Kennedy's initial response was to simply suggest that "[I] don't think the message to Castro has much in it." But after his dramatic October 22 presidential address to the nation, the President ordered the ExComm to look again at "alternative courses of action" to the use of force. In response, the State Department produced a top secret report that revisited the option of "approaching Castro." The idea was to coax Castro to eject the missiles along with the Soviets by opening the door to Cuba's return to the West. The U.S. would point out that "Cuba was merely being exploited in the interests of the Soviet Union and that any of the possible paths by which the Cuban crisis can be expected to develop will result in the overthrow of his regime, if not its physical destruction."
The State Department report added that Washington would "have to give some assurances, regardless of whether we intended to carry them out, that we would not ourselves undertake to overthrow the regime or support others trying to do so." A handwritten note scribbled by an NSC official captured the essence of this approach: "Get word to Castro once ships turn back that if he kicks out Sovs we can live w. him."
Such an approach "would be made to Castro through a Latin American representative in Cuba, probably the Brazilian ambassador," the State Department recommended. Headed by the populist president João Goulart, Brazil had maintained strong ties to Cuba after the revolution, and a longstanding interest in being a mediator to improve U.S.--Cuban relations.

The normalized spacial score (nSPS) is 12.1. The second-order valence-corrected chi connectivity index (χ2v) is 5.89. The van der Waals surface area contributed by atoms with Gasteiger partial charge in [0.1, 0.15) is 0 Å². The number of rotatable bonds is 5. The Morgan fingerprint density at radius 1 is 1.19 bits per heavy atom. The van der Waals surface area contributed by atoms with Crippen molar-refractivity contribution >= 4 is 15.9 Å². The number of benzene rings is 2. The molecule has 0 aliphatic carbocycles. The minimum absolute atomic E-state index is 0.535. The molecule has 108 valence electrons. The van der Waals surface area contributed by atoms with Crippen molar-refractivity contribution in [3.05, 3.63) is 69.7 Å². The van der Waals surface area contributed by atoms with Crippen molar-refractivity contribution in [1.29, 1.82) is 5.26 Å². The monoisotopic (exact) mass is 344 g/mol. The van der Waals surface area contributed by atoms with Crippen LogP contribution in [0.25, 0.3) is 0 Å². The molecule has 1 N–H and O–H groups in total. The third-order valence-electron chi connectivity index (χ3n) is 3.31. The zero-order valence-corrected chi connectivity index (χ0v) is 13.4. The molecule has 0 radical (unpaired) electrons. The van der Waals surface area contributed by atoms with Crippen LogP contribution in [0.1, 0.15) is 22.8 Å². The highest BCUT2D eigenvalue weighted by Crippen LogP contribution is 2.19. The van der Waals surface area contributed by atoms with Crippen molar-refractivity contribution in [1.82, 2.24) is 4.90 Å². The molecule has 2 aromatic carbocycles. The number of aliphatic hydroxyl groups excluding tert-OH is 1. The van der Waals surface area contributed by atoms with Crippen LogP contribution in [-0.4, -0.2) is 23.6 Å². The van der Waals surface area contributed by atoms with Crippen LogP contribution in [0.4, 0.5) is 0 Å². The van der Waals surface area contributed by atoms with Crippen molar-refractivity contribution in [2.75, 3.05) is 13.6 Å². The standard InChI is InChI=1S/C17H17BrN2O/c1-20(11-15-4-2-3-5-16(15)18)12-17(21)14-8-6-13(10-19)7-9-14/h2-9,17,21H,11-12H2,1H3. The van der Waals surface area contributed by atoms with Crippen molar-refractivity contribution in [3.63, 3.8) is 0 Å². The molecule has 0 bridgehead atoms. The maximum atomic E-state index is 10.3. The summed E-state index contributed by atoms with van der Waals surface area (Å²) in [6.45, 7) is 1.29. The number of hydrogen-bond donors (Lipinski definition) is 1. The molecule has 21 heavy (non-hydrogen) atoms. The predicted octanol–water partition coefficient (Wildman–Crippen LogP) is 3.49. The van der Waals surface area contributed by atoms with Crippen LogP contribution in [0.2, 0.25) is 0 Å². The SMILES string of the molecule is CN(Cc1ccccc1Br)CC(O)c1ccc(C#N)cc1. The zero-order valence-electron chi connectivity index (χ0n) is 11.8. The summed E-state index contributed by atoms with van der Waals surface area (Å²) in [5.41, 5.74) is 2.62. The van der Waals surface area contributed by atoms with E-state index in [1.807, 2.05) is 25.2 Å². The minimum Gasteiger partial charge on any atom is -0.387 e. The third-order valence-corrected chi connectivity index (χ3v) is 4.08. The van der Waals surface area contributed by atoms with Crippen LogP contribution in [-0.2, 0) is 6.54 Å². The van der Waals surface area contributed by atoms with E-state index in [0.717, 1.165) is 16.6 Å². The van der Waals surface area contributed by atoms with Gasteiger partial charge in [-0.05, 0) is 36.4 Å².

At the ExComm meeting on October 26, President Kennedy approved the clandestine back-channel communication. He overruled the objections of CIA director John McCone who insisted on safeguarding the agency's right to covertly continue its efforts to overthrow Castro. "We ought to concentrate on the missiles now," Kennedy determined. "It probably won't get any place," but "time is running out for us."
In a top secret/eyes only cable from the Secretary of State to U.S. Ambassador Lincoln Gordon in Rio, Rusk stated that it was time to "discuss with Castro alone RPT alone" a way out of the missile crisis. He instructed Gordon to meet with Brazil's foreign minister and ask him to have this message transmitted to Castro as if it was a Brazilian initiative:
The action of the Soviet Union in using Cuban soil as sites for offensive nuclear missiles capable of striking most of the Western Hemisphere has placed the future of the Castro regime and the well-being of the Cuban people in great jeopardy.
The Brazilian intermediary would then offer the carrot of better relations with the U.S. and the rest of Latin America:
Castro might recall that President Kennedy has said publicly that only two issues were nonnegotiable between Castro and the U.S.-the military-political ties to the USSR and the aggressive attitude toward the internal affairs of other Latin American countries. This view will be shared by other members of the Inter-American system. Of course this now means giving up the offensive nuclear capability being established in Cuba and sending home Soviet military personnel, on which help can certainly be given if needed. From such actions many changes in the relations between Cuba and the OAS countries, including the U.S., could flow.